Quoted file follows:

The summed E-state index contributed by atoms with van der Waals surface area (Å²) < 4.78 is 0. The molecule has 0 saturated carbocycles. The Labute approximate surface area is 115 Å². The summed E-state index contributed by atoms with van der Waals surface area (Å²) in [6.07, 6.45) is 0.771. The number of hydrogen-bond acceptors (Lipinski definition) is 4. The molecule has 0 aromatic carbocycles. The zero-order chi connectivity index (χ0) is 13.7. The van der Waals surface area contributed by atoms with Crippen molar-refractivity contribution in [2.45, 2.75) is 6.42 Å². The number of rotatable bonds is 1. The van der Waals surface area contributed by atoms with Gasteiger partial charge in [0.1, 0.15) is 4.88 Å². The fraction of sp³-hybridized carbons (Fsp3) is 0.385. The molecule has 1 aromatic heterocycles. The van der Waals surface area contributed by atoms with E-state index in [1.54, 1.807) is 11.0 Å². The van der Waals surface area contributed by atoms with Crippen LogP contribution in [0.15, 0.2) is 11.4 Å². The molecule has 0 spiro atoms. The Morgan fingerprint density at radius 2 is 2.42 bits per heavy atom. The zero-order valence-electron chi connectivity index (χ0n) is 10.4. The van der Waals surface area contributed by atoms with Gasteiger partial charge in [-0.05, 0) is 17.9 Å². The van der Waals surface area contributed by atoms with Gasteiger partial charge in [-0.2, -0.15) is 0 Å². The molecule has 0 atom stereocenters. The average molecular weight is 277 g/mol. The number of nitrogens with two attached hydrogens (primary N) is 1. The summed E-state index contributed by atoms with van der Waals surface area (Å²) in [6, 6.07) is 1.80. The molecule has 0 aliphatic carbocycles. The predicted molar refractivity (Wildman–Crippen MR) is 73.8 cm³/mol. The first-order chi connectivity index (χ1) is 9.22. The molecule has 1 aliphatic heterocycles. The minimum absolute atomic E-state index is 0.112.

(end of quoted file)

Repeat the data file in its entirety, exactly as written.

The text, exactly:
The summed E-state index contributed by atoms with van der Waals surface area (Å²) < 4.78 is 0. The molecule has 0 saturated carbocycles. The Labute approximate surface area is 115 Å². The summed E-state index contributed by atoms with van der Waals surface area (Å²) in [6.07, 6.45) is 0.771. The number of hydrogen-bond acceptors (Lipinski definition) is 4. The molecule has 0 aromatic carbocycles. The zero-order chi connectivity index (χ0) is 13.7. The van der Waals surface area contributed by atoms with Crippen molar-refractivity contribution in [2.45, 2.75) is 6.42 Å². The number of rotatable bonds is 1. The van der Waals surface area contributed by atoms with Gasteiger partial charge in [0.1, 0.15) is 4.88 Å². The fraction of sp³-hybridized carbons (Fsp3) is 0.385. The molecule has 1 aromatic heterocycles. The van der Waals surface area contributed by atoms with E-state index in [1.54, 1.807) is 11.0 Å². The van der Waals surface area contributed by atoms with Crippen LogP contribution in [0.15, 0.2) is 11.4 Å². The molecule has 0 spiro atoms. The Morgan fingerprint density at radius 2 is 2.42 bits per heavy atom. The zero-order valence-electron chi connectivity index (χ0n) is 10.4. The van der Waals surface area contributed by atoms with Gasteiger partial charge in [-0.05, 0) is 17.9 Å². The van der Waals surface area contributed by atoms with Gasteiger partial charge in [-0.2, -0.15) is 0 Å². The molecule has 0 atom stereocenters. The average molecular weight is 277 g/mol. The number of nitrogens with two attached hydrogens (primary N) is 1. The summed E-state index contributed by atoms with van der Waals surface area (Å²) in [6, 6.07) is 1.80. The molecule has 0 aliphatic carbocycles. The predicted molar refractivity (Wildman–Crippen MR) is 73.8 cm³/mol. The first-order chi connectivity index (χ1) is 9.22. The molecule has 1 aliphatic heterocycles. The minimum absolute atomic E-state index is 0.112.